Nigeria slipped into recession, as its oil output slumped to 1.69 million b/d in the second quarter of this year due to renewed militancy in the Niger Delta, according to data released August 31 by the National Bureau of Statistics.
Nigeria, which was Africa's largest oil producer until a few months ago, saw its economy shrink by 2.06% in Q2, as the impact of militant attacks on oil facilities weighed on the country's economy.
Nigeria's economy also shrank in the first quarter of this year, by 0.36%, making it two consecutive quarters of declining growth, the common definition of recession.
The sharp drop in oil production has severely hurt Nigeria's economy, already weakened by the slump in global oil prices, with the government struggling to implement the 2016 budget that was based on a 2.2 million b/d production assumption.
Oil accounts for about 90% of Nigeria's foreign exchange earnings and about 80% of the government's total revenue.
The economy shrunk on the back of its oil output which fell to 1.69 million b/d in Q2 this year, down by 360,000 b/d or 17.5% compared with the same period last year. The Q2 output figure was also down by 420,000 b/d or about 20% from the previous quarter of this year, the data showed.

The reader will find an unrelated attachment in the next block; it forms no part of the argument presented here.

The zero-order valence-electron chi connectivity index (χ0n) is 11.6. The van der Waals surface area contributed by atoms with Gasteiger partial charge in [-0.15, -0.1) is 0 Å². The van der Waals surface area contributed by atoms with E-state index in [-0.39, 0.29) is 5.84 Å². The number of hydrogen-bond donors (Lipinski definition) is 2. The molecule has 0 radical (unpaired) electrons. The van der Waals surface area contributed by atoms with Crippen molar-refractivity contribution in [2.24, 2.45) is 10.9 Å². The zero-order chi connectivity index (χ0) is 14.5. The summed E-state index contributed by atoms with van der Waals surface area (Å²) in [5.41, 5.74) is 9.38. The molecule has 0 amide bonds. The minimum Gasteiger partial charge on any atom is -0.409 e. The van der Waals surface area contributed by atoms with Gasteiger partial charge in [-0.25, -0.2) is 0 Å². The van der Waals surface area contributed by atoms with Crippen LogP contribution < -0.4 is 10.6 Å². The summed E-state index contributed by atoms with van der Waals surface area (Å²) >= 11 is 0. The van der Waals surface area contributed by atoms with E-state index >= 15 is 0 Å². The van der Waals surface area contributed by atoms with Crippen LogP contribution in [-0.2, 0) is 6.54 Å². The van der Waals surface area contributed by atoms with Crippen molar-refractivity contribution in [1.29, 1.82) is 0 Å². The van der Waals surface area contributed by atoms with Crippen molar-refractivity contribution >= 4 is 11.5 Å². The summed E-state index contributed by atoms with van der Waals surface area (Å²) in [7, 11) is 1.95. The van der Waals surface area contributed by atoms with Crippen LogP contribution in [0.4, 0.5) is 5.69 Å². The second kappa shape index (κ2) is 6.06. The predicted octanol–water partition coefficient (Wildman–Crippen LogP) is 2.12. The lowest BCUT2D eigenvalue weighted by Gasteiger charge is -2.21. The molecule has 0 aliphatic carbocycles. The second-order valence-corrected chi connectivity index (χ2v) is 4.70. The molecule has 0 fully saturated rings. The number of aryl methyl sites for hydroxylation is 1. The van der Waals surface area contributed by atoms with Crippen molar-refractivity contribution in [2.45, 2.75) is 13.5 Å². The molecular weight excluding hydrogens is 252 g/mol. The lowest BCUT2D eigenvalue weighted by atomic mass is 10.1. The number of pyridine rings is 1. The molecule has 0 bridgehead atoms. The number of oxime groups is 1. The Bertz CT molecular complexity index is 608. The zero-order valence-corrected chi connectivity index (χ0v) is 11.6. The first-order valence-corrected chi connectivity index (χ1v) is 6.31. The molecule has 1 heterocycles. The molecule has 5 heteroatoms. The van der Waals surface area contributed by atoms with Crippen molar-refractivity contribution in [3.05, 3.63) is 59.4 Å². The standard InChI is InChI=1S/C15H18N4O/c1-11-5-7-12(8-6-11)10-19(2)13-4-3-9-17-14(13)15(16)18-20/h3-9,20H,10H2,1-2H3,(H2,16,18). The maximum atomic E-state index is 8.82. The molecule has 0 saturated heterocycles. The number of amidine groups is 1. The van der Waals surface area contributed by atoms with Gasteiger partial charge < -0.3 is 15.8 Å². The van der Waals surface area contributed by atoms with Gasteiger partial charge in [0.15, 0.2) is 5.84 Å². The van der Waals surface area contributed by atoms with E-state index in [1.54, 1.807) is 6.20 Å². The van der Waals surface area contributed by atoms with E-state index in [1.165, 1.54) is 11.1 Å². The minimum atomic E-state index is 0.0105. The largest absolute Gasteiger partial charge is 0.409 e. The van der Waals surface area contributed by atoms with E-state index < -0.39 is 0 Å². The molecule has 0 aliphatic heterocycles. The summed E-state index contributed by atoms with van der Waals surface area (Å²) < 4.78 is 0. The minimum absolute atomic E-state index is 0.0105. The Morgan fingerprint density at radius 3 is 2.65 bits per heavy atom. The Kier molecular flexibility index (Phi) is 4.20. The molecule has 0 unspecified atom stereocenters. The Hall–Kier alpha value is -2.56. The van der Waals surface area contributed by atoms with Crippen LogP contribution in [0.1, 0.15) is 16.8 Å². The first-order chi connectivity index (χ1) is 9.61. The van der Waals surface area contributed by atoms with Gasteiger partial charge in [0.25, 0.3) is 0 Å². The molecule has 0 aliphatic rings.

Attacks on the country's oil and gas infrastructure have slashed production to around 1.5 million-1.6 million b/d currently from 2.2 million b/d earlier in the year.
"As a result, real growth of the oil sector was negative 17.48% (year on year) in the second quarter of 2016. Growth declined by 10.68 percentage points and 15.59 percentage points relatively to growth in the second quarter of 2015 and first quarter of 2016 respectively," the bureau stated.
Four of Nigeria's main export crude grades -- Qua Iboe, Bonny Light, Brass River and Forcados -- are currently on force majeure, with more than 700,000 b/d of production affected.
The government approved an oil price benchmark of $42.50/b at a production assumption of 2.2 million b/d for the purposes of revenue calculation in its 2017 budget.